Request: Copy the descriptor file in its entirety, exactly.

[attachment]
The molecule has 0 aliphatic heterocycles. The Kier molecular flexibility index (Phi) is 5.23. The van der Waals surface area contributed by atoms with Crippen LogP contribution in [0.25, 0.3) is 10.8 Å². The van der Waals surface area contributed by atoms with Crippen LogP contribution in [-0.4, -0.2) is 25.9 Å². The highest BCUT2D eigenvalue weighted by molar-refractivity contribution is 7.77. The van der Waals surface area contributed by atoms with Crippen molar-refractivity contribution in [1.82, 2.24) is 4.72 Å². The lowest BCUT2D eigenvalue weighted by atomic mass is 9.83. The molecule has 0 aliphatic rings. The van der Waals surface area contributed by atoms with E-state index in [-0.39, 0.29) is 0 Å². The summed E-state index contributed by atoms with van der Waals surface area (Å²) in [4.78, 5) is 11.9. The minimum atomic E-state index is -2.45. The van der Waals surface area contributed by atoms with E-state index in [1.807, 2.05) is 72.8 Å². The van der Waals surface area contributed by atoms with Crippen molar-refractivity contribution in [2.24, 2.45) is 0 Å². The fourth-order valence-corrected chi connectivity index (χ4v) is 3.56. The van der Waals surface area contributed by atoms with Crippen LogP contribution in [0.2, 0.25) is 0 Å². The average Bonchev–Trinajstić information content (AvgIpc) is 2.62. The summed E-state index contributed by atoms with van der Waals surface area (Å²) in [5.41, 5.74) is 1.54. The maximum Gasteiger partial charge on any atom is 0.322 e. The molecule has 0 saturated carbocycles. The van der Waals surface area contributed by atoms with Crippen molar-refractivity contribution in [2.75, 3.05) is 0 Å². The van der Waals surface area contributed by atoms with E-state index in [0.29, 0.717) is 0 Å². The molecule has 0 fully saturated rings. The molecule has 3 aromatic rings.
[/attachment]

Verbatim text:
The molecule has 0 aliphatic heterocycles. The Kier molecular flexibility index (Phi) is 5.23. The van der Waals surface area contributed by atoms with Crippen LogP contribution in [0.25, 0.3) is 10.8 Å². The van der Waals surface area contributed by atoms with Crippen LogP contribution in [-0.4, -0.2) is 25.9 Å². The highest BCUT2D eigenvalue weighted by molar-refractivity contribution is 7.77. The van der Waals surface area contributed by atoms with Crippen molar-refractivity contribution in [1.82, 2.24) is 4.72 Å². The lowest BCUT2D eigenvalue weighted by atomic mass is 9.83. The molecule has 0 aliphatic rings. The van der Waals surface area contributed by atoms with E-state index in [-0.39, 0.29) is 0 Å². The summed E-state index contributed by atoms with van der Waals surface area (Å²) in [4.78, 5) is 11.9. The minimum atomic E-state index is -2.45. The van der Waals surface area contributed by atoms with E-state index in [1.807, 2.05) is 72.8 Å². The van der Waals surface area contributed by atoms with Crippen molar-refractivity contribution in [2.24, 2.45) is 0 Å². The fourth-order valence-corrected chi connectivity index (χ4v) is 3.56. The van der Waals surface area contributed by atoms with Crippen LogP contribution in [0.2, 0.25) is 0 Å². The average Bonchev–Trinajstić information content (AvgIpc) is 2.62. The summed E-state index contributed by atoms with van der Waals surface area (Å²) in [5.41, 5.74) is 1.54. The maximum Gasteiger partial charge on any atom is 0.322 e. The molecule has 0 saturated carbocycles. The van der Waals surface area contributed by atoms with Crippen molar-refractivity contribution in [2.75, 3.05) is 0 Å². The van der Waals surface area contributed by atoms with E-state index in [0.29, 0.717) is 0 Å². The molecule has 0 fully saturated rings. The molecule has 3 aromatic rings.